In 1931, cofounders Bobby Jones and Clifford Roberts bought Fruitland Nurseries, now the site of the Augusta National Golf Club in Augusta, Georgia. In 1933, the club officially opened up and just a year later in 1934, the first Masters Tournament was played.
In 1949, one of the most prestigious traditions was started. Sam Snead, the 1949 winner, was the first to have a green jacket presentation. The green jacket has now become a symbol of domination and class. The winner is allowed to keep the jacket for the first year, but returns it to the club after the first year to be worn whenever they return to the course.
Throughout the years, the prizes have gotten more intense and more valuable. Not only does the winner receive the famous green jacket, but they also get a large sum of money, a gold medal and they have their name engraved on the silver Masters trophy. The first winner of the Masters, Horton Smith, received $1,500, while the 2014 winner, Bubba Watson, received $1,620,000.
Even though this was Watson’s second time winning the Masters, his playing was not the talk of the town. Jordan Spieth, a 20-year-old from Dallas, Texas, not only gave Watson a run for his money, but he also almost beat Tiger Woods for being the youngest man ever to win the Masters.
Spieth won the U.S. Junior Amateur in 2009 and 2011, joining Woods as the only two players ever to win it more than once. Spieth has been named Junior Golfer of the year, Rolex Junior Player of the Year and became the sixth youngest player to ever play in the PGA tour. After high school, Spieth went on to play golf at the University of Texas where he leads the team in scoring.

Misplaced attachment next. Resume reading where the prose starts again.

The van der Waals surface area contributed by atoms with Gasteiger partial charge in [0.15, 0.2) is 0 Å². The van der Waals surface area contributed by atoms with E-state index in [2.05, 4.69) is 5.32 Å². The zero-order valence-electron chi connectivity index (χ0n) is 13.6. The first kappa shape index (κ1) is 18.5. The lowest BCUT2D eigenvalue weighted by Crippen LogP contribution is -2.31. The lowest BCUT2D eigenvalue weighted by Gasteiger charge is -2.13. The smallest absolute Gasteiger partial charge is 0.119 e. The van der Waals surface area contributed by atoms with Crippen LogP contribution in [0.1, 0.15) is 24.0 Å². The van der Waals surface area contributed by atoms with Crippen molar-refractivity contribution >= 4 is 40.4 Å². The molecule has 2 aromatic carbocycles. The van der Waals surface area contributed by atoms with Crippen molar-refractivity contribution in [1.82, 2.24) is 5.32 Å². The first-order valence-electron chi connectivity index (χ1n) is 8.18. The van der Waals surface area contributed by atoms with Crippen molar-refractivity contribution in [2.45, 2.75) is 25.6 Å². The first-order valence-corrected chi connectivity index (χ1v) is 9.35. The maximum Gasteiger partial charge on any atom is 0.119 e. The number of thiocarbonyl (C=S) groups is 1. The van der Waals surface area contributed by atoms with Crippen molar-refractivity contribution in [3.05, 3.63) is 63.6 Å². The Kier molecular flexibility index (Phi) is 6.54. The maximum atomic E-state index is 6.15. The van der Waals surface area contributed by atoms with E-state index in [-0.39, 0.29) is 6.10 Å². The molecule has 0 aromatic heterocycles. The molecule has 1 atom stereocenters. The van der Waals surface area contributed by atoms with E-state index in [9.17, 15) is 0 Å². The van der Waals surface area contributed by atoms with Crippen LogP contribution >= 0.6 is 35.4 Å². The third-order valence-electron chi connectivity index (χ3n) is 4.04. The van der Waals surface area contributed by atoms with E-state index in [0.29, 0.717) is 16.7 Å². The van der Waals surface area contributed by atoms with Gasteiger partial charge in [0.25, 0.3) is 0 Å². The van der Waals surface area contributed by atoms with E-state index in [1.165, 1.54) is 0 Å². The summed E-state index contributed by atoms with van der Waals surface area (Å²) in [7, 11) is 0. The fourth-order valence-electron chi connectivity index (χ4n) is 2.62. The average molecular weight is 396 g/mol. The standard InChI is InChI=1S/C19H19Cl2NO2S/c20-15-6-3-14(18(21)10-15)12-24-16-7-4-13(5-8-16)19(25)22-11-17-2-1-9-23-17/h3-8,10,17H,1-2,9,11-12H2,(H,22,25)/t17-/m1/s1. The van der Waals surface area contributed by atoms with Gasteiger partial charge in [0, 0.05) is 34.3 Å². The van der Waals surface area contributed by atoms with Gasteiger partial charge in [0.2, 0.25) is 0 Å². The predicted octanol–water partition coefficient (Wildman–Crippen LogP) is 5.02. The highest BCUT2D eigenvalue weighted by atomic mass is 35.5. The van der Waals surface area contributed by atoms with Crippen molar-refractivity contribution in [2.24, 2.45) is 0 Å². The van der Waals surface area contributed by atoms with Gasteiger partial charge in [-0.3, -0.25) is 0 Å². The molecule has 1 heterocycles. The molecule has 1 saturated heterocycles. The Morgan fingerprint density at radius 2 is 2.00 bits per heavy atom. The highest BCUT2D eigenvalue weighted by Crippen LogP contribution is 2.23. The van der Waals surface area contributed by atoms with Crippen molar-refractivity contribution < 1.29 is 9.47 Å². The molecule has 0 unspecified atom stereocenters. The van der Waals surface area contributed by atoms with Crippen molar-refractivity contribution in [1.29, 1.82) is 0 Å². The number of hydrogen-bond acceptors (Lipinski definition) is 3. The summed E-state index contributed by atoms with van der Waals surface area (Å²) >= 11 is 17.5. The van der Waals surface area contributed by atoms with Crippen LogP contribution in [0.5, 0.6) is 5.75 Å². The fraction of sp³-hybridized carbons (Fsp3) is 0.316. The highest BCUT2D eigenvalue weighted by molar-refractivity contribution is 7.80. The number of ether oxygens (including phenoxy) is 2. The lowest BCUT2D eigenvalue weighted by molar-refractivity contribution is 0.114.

In 2013, Spieth was named PGA Tour Rookie of the Year. In 2013, he went from being ranked 810th to being ranked 22nd.To kick off 2014, Spieth began the season by playing in this past week’s Masters. On the last day of the Masters, many would have predicted that Spieth would become the youngest man ever to win the Masters.
Spieth and Watson, the winner, entered the last round tied at five under, but Spieth quickly surpassed Watson and was two strokes ahead. On the back nine, Spieth started to lose his touch and Watson eventually beat him out.
Spieth finished the tournament with a score of 72 while Watson finished with a score of 69. This was Watson’s second win at the Masters. The first and second places upped both of the men’s rankings in the world. Spieth went from 17th to 9th, just behind Phil Mickelson, and Watson went from 12th to 4th.
-Madison Guidry, Senior Sports Editor